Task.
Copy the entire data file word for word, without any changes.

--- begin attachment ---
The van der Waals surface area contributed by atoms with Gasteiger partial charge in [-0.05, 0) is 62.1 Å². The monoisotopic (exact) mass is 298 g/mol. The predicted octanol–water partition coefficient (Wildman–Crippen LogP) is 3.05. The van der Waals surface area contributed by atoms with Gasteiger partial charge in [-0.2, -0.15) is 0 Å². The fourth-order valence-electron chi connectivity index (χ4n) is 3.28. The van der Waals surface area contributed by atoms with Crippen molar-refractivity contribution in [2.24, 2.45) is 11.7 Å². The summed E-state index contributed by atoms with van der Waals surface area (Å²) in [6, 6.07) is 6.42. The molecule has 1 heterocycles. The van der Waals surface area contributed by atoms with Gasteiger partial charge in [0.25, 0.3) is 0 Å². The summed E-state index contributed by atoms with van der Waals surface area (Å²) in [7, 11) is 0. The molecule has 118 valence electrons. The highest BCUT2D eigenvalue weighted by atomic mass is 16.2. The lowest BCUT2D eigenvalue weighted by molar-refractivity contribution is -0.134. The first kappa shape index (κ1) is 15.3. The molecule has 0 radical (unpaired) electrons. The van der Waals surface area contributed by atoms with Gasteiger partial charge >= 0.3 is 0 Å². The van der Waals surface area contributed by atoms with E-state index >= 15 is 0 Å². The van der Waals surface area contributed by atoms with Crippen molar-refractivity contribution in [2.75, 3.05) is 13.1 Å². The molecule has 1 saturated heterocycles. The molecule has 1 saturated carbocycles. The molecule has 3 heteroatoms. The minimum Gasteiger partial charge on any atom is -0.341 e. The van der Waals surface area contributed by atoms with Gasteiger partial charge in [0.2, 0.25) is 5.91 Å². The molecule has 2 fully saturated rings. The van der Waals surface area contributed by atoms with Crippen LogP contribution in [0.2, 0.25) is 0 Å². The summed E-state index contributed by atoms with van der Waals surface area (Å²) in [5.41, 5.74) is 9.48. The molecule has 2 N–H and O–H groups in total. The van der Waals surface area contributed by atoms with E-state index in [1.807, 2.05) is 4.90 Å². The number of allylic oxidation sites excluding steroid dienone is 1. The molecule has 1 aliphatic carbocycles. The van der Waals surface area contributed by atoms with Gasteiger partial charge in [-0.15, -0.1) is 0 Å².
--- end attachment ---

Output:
The van der Waals surface area contributed by atoms with Gasteiger partial charge in [-0.05, 0) is 62.1 Å². The monoisotopic (exact) mass is 298 g/mol. The predicted octanol–water partition coefficient (Wildman–Crippen LogP) is 3.05. The van der Waals surface area contributed by atoms with Gasteiger partial charge in [-0.2, -0.15) is 0 Å². The fourth-order valence-electron chi connectivity index (χ4n) is 3.28. The van der Waals surface area contributed by atoms with Crippen molar-refractivity contribution in [2.24, 2.45) is 11.7 Å². The summed E-state index contributed by atoms with van der Waals surface area (Å²) in [6, 6.07) is 6.42. The molecule has 1 heterocycles. The van der Waals surface area contributed by atoms with Gasteiger partial charge in [0.25, 0.3) is 0 Å². The summed E-state index contributed by atoms with van der Waals surface area (Å²) in [7, 11) is 0. The molecule has 118 valence electrons. The highest BCUT2D eigenvalue weighted by atomic mass is 16.2. The lowest BCUT2D eigenvalue weighted by molar-refractivity contribution is -0.134. The first kappa shape index (κ1) is 15.3. The molecule has 0 radical (unpaired) electrons. The van der Waals surface area contributed by atoms with Gasteiger partial charge >= 0.3 is 0 Å². The van der Waals surface area contributed by atoms with E-state index >= 15 is 0 Å². The van der Waals surface area contributed by atoms with Crippen molar-refractivity contribution in [2.75, 3.05) is 13.1 Å². The molecule has 1 saturated heterocycles. The molecule has 1 saturated carbocycles. The molecule has 3 heteroatoms. The minimum Gasteiger partial charge on any atom is -0.341 e. The van der Waals surface area contributed by atoms with Gasteiger partial charge in [0.2, 0.25) is 5.91 Å². The molecule has 2 fully saturated rings. The van der Waals surface area contributed by atoms with Crippen LogP contribution in [0.2, 0.25) is 0 Å². The summed E-state index contributed by atoms with van der Waals surface area (Å²) in [5.41, 5.74) is 9.48. The molecule has 2 N–H and O–H groups in total. The van der Waals surface area contributed by atoms with E-state index in [1.807, 2.05) is 4.90 Å². The number of allylic oxidation sites excluding steroid dienone is 1. The molecule has 1 aliphatic carbocycles. The van der Waals surface area contributed by atoms with Gasteiger partial charge in [-0.15, -0.1) is 0 Å².